Killing cancer by unleashing the body's own immune system

Killing cancer by unleashing the body's own immune system
Bakul Dhagat-Mehta with the Cancer Research Center is working on a research team with Yves Chabu to demonstrate a new bacteria-based strategy for turning the body’s own immune system against cancer. Dhagat-Mehta has a courtesy appointment with the Division of Biological Sciences at the University of Missouri. Credit: Courtesy of Cancer Research Center

The body's immune system is the first line of defense against infections like bacteria, viruses or cancers. Some cancers, however, have developed the art of molecular deception to avoid destruction by the body's immune system. However, a University of Missouri researcher might have found a new way to help the body's immune system get past that deception and destroy the cancer.

"Normally, your body's are constantly on patrol to identify and destroy foreign entities in the body," said Yves Chabu, an assistant professor in the Division of Biological Sciences. "Normal cells put up a 'don't-eat-me' molecular flag that is recognized by immune cells, thereby preventing destruction of normal tissues. But some cancers have also developed the ability to mimic and produce this 'don't eat me' signal. As a consequence, the immune system fails to recognize the as a defective tissue and leaves it alone, which is bad news for the patient."

Immunotherapies are cancer drugs that essentially block the "don't-eat-me" signal coming from the cancer and allow the immune system to kill it. Chabu, whose appointment is in the College of Arts and Science, said while these immunotherapies work for certain types of cancers, prostate cancer is highly immunosuppressive, meaning the cancer's physical and molecular environments simply overpower the body's immune system. But Chabu might have unlocked a solution with help from a more than 50-year-old strain of bacteria.

Killing cancer by unleashing the body's own immune system
Robert A. Kazmierczak with the Cancer Research Center helped developed a genetically distinct and non-toxic strain of salmonella called CRC2631 to select and kill cancer cells. Kazmierczak has a courtesy appointment with the Division of Biological Sciences at the University of Missouri. Credit: Courtesy of Cancer Research Center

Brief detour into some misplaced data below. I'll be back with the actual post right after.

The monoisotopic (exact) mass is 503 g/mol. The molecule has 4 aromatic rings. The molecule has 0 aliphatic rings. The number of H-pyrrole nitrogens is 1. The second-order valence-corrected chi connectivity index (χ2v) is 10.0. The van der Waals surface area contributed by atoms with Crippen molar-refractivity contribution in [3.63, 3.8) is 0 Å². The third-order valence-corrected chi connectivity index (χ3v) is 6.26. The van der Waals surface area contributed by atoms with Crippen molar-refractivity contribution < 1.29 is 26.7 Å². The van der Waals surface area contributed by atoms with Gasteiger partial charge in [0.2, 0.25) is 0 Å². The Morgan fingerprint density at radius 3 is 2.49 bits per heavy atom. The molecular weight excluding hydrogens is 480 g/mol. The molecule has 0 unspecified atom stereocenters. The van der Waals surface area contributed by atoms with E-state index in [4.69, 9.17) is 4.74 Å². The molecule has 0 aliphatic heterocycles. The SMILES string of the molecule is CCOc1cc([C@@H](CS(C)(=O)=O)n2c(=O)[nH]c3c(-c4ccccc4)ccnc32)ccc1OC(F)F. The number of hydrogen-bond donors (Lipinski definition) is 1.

"Cancers are different in one individual to the next, even when they affect the same tissue," Chabu said. "These interpersonal differences contribute to whether or not a particular therapy will effectively kill the cancer and help the patient. The bacteria itself is genetically pliable, therefore it can be genetically modified to overcome patient-specific therapeutic limits. Imagine a patient whose cancer isn't responding to traditional therapies and has no other treatment options. One can envision genetically modifying the bacteria such that it can unload therapeutics that specifically exploit that cancer's unique vulnerabilities and kill it."

In a previous study, scientists at the Cancer Research Center and the University of Missouri developed a genetically distinct and non-toxic strain of salmonella called CRC2631 to select and kill cancer cells. CRC2631 was derived from another strain of salmonella that had been stored at room temperature for more than half a century. Now, scientists like Chabu are demonstrating the ability for CRC2631, which enthusiastically targets , to be used to unleash the body's immune system against prostate cancer.

"Because CRC2631 preferentially colonizes tumor , the effect is mainly localized to the tumor," Chabu said. "The use of CRC2631 to design and deliver patient-tailored therapeutics foretells potential in precision medicine, or the ability to tailor a treatment to a specific patient."

"Evaluations of CRC2631 toxicity, tumor colonization, and genetic stability in the TRAMP model," was published in Oncotarget.


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50-year-old bacteria could be alternative treatment option for cancer

More information: Robert A. Kazmierczak et al. Evaluations of CRC2631 toxicity, tumor colonization, and genetic stability in the TRAMP prostate cancer model, Oncotarget (2020). DOI: 10.18632/oncotarget.27769
Journal information: Oncotarget

Citation: Killing cancer by unleashing the body's own immune system (2021, January 12) retrieved 24 July 2021 from https://medicalxpress.com/news/2021-01-cancer-unleashing-body-immune.html
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